The London Overground spans 113 stations and reaches for over 160km. It encircles London in a wonky spiral, connecting places that hundreds of thousands of people call home. Customers might stumble on clutching a thermos of coffee in Watford or West Croydon, ride over to Dalston for a night out, or spend a Saturday visiting friends in Shepherd’s Bush. And don’t let its uniform orange fool you: this is far from a single route, it’s a complex system of six different lines.

And there lies the challenge. Because when something goes wrong on the London Overground, it’s not immediately obvious whether you’ll have trouble getting to Brockley in South London, Barking in the east or Bushey in the northwest. If you’re unfamiliar with the London Overground, you might have found yourself wandering down the carriage, trying to decipher the similar-seeming maps to find one for the train you’re on.

That’s why in his 2021 manifesto, Mayor of London Sadiq Khan pledged to give the London Overground lines separate names. He also committed to celebrating London’s diversity, establishing the Commission for Diversity in the Public Realm (CDPR) to shine a spotlight on London’s untold stories, narratives and histories.

So it all begins with you, train customers. We are working with Transport for London, the Mayor and the commission to name these lines. But we will start by travelling all 167km of the London Overground, asking people on the train to tell us about the journey you are making, what makes the network special to you and how you would describe the line. We will also run creative workshops with groups who are often underrepresented in public space — including young people, Black, Asian and minority ethnic people, the lesbian, gay, bisexual and transgender (LGBT+) community, and disability organisations — to listen to as many different perspectives as possible.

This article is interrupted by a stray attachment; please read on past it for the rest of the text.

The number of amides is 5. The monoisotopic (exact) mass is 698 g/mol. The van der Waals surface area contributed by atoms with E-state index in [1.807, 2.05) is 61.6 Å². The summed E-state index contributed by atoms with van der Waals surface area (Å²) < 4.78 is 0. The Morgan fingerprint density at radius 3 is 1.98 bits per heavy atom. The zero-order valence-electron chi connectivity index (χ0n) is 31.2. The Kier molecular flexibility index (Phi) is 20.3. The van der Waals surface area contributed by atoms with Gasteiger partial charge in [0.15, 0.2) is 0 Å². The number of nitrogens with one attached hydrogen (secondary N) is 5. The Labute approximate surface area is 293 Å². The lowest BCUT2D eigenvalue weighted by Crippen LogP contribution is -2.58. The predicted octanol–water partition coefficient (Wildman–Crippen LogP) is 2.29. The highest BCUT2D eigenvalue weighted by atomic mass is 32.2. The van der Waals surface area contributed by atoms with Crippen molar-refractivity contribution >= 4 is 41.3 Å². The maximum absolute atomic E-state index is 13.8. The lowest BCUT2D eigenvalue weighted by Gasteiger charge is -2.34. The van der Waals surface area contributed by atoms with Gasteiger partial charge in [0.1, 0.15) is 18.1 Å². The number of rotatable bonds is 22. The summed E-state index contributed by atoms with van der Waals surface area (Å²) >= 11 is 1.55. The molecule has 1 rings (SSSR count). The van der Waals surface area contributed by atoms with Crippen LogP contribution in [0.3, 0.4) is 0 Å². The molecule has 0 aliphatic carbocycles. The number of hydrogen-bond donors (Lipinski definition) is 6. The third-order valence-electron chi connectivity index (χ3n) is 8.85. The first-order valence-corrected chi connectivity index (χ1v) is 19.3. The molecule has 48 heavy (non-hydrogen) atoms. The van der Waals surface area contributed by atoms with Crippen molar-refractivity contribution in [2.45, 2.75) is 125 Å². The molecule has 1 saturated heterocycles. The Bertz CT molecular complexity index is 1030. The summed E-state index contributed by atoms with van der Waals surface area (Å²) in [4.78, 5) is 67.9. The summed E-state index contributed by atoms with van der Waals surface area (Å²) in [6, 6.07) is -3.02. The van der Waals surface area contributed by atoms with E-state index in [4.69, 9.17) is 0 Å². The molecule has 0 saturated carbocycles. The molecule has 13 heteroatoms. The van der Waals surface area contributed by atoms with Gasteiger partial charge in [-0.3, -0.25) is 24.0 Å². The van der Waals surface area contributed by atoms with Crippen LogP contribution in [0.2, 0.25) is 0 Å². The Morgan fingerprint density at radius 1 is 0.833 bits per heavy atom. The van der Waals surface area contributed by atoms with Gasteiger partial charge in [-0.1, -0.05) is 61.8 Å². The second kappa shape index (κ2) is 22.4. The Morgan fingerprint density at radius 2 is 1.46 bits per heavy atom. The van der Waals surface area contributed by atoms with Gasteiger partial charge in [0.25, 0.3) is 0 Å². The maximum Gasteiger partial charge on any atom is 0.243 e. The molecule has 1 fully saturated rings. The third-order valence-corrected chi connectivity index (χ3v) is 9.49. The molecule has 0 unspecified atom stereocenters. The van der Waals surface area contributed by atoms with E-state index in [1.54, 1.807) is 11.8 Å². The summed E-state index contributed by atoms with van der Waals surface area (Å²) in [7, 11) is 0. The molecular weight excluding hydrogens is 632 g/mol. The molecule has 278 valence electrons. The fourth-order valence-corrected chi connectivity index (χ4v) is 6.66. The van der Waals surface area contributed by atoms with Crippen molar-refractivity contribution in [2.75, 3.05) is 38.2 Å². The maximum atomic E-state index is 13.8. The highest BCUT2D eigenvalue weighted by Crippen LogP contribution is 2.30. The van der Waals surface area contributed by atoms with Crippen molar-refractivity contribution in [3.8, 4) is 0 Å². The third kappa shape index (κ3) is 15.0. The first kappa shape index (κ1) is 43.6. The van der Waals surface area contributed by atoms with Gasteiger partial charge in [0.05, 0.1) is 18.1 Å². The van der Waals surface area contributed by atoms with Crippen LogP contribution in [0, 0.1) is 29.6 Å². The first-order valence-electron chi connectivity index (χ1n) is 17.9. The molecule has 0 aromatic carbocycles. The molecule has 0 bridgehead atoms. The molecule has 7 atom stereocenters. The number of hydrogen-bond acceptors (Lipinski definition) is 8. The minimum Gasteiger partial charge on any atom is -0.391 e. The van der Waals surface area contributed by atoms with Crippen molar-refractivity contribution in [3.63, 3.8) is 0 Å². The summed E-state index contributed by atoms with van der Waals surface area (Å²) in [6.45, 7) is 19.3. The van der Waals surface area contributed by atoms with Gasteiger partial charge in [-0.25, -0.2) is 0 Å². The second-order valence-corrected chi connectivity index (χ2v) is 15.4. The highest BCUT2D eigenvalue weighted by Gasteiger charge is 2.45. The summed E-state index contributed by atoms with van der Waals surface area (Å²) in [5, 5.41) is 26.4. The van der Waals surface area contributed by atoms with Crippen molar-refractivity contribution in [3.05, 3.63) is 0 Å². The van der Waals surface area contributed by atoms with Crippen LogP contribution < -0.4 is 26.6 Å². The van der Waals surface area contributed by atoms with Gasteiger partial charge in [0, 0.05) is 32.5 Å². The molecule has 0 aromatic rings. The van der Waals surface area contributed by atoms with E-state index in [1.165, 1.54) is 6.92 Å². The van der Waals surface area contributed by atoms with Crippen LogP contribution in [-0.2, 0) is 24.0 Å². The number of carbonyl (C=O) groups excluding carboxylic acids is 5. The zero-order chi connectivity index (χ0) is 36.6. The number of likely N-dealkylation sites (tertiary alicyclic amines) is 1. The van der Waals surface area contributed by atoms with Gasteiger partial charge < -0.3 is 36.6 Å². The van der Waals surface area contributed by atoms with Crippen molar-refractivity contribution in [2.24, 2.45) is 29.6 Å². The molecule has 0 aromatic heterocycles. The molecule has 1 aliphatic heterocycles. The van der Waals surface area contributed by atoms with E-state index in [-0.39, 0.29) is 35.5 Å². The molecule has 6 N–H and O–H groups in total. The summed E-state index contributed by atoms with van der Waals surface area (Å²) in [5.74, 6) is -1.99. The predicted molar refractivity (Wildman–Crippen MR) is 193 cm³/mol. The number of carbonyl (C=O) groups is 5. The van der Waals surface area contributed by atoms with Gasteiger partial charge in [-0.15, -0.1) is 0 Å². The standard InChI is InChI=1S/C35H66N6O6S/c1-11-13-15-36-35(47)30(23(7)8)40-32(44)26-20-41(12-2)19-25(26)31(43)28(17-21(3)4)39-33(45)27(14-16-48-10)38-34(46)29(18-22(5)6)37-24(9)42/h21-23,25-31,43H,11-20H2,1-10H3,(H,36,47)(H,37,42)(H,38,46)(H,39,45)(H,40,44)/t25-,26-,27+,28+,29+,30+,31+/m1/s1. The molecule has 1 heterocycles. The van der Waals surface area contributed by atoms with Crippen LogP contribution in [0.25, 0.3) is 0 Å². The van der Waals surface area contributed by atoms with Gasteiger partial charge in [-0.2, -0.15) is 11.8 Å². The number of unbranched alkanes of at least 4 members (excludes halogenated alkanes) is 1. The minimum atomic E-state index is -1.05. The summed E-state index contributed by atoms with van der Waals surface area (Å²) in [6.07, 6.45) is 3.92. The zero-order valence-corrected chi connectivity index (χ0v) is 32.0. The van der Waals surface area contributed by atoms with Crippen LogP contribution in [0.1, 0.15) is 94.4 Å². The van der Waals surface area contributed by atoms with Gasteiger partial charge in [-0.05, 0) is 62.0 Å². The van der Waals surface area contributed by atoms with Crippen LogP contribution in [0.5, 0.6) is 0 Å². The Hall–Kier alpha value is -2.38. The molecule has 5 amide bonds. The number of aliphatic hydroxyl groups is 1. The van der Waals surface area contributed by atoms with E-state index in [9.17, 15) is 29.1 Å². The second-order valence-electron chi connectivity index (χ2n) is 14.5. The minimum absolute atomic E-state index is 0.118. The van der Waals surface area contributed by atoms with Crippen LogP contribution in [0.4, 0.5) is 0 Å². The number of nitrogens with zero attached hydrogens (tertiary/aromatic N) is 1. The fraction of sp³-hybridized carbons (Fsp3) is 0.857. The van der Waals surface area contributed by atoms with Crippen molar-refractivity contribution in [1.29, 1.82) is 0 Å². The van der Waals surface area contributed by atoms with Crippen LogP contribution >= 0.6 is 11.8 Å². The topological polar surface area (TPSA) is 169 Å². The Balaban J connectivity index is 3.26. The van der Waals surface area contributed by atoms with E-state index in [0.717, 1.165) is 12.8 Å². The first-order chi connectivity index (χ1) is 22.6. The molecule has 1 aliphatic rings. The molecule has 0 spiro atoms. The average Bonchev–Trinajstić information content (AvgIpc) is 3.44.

At DNCO, we’re experts in uncovering the stories behind places. But being part of the London Overground’s future is a one-time opportunity and we take it very seriously. So we’re also bringing a couple of external specialists on board. Our research director Tom Marriage will use his 20 or so years of experience to reveal the relationship between places and people, and guide the research process. The names will also be under the rigorous eye of J C Kristensen. A design historian and semiotician, Kristensen is an expert in investigating and interrogating the origins, associations and meanings behind names.

Our research will uncover hidden histories, narratives and insights that will guide and inspire the creative team. Follow the journey here.

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